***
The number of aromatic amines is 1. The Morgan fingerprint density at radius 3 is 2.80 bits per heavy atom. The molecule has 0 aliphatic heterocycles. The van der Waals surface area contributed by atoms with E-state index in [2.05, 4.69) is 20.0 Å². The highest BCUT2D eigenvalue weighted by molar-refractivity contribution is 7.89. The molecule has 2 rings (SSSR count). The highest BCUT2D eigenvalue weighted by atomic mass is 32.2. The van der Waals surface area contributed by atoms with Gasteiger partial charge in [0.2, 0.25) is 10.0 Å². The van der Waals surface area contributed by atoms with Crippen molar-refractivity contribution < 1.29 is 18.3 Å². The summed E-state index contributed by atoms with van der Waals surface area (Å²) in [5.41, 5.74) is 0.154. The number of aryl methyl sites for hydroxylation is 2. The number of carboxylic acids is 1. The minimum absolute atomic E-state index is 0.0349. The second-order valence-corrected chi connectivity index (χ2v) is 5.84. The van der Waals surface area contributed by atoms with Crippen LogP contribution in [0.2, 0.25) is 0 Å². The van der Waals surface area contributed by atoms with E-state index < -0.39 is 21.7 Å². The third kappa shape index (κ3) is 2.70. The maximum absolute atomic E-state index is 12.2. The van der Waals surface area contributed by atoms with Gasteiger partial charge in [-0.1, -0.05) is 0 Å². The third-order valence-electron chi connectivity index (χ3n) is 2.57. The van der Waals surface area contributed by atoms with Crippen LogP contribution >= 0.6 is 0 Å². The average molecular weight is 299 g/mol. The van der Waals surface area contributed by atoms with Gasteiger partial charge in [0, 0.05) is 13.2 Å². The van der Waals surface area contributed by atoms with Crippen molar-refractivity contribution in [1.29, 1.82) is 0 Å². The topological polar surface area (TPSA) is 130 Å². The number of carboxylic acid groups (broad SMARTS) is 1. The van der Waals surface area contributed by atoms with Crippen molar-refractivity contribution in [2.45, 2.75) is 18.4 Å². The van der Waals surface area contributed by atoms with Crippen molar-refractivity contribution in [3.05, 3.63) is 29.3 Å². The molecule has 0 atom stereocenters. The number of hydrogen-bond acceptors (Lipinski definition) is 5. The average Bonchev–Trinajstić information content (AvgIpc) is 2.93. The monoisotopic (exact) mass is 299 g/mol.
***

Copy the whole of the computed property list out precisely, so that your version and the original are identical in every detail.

The number of aromatic amines is 1. The Morgan fingerprint density at radius 3 is 2.80 bits per heavy atom. The molecule has 0 aliphatic heterocycles. The van der Waals surface area contributed by atoms with E-state index in [2.05, 4.69) is 20.0 Å². The highest BCUT2D eigenvalue weighted by molar-refractivity contribution is 7.89. The molecule has 2 rings (SSSR count). The highest BCUT2D eigenvalue weighted by atomic mass is 32.2. The van der Waals surface area contributed by atoms with Gasteiger partial charge in [0.2, 0.25) is 10.0 Å². The van der Waals surface area contributed by atoms with Crippen molar-refractivity contribution < 1.29 is 18.3 Å². The summed E-state index contributed by atoms with van der Waals surface area (Å²) in [5.41, 5.74) is 0.154. The number of aryl methyl sites for hydroxylation is 2. The number of carboxylic acids is 1. The minimum absolute atomic E-state index is 0.0349. The second-order valence-corrected chi connectivity index (χ2v) is 5.84. The van der Waals surface area contributed by atoms with Crippen LogP contribution in [0.2, 0.25) is 0 Å². The van der Waals surface area contributed by atoms with E-state index < -0.39 is 21.7 Å². The third kappa shape index (κ3) is 2.70. The maximum absolute atomic E-state index is 12.2. The van der Waals surface area contributed by atoms with Gasteiger partial charge in [-0.1, -0.05) is 0 Å². The third-order valence-electron chi connectivity index (χ3n) is 2.57. The van der Waals surface area contributed by atoms with Crippen LogP contribution >= 0.6 is 0 Å². The average molecular weight is 299 g/mol. The van der Waals surface area contributed by atoms with Gasteiger partial charge in [0, 0.05) is 13.2 Å². The van der Waals surface area contributed by atoms with Crippen molar-refractivity contribution in [1.29, 1.82) is 0 Å². The topological polar surface area (TPSA) is 130 Å². The number of carboxylic acid groups (broad SMARTS) is 1. The van der Waals surface area contributed by atoms with Crippen molar-refractivity contribution in [2.45, 2.75) is 18.4 Å². The van der Waals surface area contributed by atoms with Crippen molar-refractivity contribution in [3.05, 3.63) is 29.3 Å². The molecule has 0 atom stereocenters. The number of hydrogen-bond acceptors (Lipinski definition) is 5. The average Bonchev–Trinajstić information content (AvgIpc) is 2.93. The monoisotopic (exact) mass is 299 g/mol.